This week: Sylvester Stallone pays homage to '80s action films, Julia Roberts traipses around the globe for enlightenment, a silent classic is restored and more.
The Expendables: Director-writer-actor Sylvester Stallone assembles a who's whom of the action genre—Jason Statham, Jet Li, Mickey Rourke, Dolph Lundgren, Randy Couture, Terry Crews and cameos by Bruce Willis and Arnold Schwarzenegger—in this explosive throwback to those kick-ass action movies of the '80s and early '90s. (Read the full review with extras info in Disc-y Business tomorrow.)
Eat Pray Love: Based on the popular novel by Elizabeth Gilbert, Eat Pray Love stars Julia Roberts as a fortysomething woman who gets tired of her handsome, sweet-natured husband (Billy Crudup) and a hot affair with a younger man (James Franco), so she drops everything (Rent? Bills? Obligations? Meh, who cares?) and jets around the globe to Italy, India and Bali in search of something "meaningful." Most people find themselves in college, but what Julia finds is a world full of strangers who take an inexplicably active interest in her love life. Forces conspire to push her into the arms of a new man (Javier Bardem) in Bali, but by then most of you who like plausible fiction will have had enough of this insufferably narcissistic journey of a woman of privilege masquerading as something deeper. Best extras: Both the DVD and Blu-ray contain "Ryan Murphy's Journey with Eat Pray Love;" the BD adds three more making-of featurettes and a music video of sorts featuring clips from the film with Eddie Vedder's "Better Days" playing over them. Blu-ray Bob's Verdict: Forget Me (and if you can't, seek out a hypnotherapist to help you forget)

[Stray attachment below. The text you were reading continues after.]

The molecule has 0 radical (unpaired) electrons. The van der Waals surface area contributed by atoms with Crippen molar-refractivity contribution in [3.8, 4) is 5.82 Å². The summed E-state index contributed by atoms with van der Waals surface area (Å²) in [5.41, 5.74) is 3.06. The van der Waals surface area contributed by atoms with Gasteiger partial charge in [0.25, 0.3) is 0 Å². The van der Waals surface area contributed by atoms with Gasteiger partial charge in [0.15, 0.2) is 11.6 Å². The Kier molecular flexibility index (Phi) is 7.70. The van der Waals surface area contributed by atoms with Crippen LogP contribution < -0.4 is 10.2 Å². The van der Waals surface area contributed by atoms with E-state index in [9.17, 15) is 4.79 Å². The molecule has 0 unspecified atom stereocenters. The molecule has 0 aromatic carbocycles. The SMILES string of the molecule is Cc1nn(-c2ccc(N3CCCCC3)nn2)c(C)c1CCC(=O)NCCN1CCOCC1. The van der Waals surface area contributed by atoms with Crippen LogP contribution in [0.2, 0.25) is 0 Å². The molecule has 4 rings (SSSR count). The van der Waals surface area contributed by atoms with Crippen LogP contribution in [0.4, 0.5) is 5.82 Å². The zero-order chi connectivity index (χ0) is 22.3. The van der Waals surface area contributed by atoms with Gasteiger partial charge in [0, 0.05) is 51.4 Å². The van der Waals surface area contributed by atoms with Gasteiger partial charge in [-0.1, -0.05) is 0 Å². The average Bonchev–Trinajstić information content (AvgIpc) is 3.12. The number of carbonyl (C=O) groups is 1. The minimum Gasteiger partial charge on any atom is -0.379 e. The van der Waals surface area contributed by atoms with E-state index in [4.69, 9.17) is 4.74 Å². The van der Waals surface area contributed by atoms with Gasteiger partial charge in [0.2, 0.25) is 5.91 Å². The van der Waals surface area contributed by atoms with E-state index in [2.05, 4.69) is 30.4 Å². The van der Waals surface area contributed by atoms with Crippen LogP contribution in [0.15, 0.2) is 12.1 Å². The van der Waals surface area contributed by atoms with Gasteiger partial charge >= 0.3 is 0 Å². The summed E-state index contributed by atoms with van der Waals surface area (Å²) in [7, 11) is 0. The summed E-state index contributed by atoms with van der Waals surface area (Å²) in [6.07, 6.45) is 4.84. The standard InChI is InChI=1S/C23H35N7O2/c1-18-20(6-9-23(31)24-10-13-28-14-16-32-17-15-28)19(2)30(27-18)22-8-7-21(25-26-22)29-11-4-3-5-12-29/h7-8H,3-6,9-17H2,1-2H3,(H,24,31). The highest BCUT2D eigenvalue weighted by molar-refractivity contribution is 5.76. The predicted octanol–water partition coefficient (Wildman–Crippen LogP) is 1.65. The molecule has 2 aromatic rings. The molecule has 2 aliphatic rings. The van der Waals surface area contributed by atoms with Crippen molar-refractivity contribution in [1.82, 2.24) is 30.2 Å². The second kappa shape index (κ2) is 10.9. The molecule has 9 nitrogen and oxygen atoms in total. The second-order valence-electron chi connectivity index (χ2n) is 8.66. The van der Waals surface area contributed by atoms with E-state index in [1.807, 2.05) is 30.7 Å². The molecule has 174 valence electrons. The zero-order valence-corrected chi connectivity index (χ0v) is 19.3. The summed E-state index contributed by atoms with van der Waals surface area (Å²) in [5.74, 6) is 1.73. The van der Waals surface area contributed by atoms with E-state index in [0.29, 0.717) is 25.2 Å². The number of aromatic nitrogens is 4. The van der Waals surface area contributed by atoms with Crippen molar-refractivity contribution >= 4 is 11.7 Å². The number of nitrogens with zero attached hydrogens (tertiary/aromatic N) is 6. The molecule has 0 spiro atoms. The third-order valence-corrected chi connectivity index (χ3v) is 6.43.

The Complete Metropolis: There isn't enough room here to list all the movies that have been influenced by Fritz Lang's 1927 silent film Metropolis. The German Expressionist masterpiece is about a society divided into two classes: one of management who live in luxury in the skyscrapers above and the working class toiling away in the underworld. After a print of the film was discovered in Argentina, Metropolis was extended another 25 minutes for this meticulous restoration. We will never have a truly "complete" version since some of the footage is damaged beyond repair, but finding the Argentinean print has yielded the most coherent and satisfying Metropolis to date. Best extras: Both the DVD and Blu-ray contain the original score, a 50-minute documentary on the restoration of the film, the 2010 re-release trailer and an interview of the curator of the museum where the lost footage was found. Blu-ray Bob's Verdict: Buy Me
I'm Still Here: Ever since Joaquin Phoenix announced that he had retired from acting and aspired to be a rap singer, people were left scratching their heads. After Phoenix's incoherent appearance on Late Show with David Letterman is when the "hoax" talk began to spread. It turns out that, yes, director and Phoenix's brother-in-law Casey Affleck admitted that this is all one big ruse, and knowing that detracts from film's portrayal of an actor spiraling out of control and wanting something different. There are moments of shock as you watch Phoenix clash with the people around him, pursue Sean "P. Diddy" Combs around the country and indulge in drugs, booze and women, but when you know it's a hoax it comes across as an extended Borat segment without the laughs. Best extras: Both the DVD and Blu-ray contain commentary by Affleck and Phoenix as well as deleted scenes. Blu-ray Bob's Verdict: Rent Me
Also New This Week: Tyler Perry's Madea's Big Happy Family, The Pillars of the Earth, The Search for Santa Paws, The Tudors: The Complete Series, Deadwood: The Complete Series and Flipped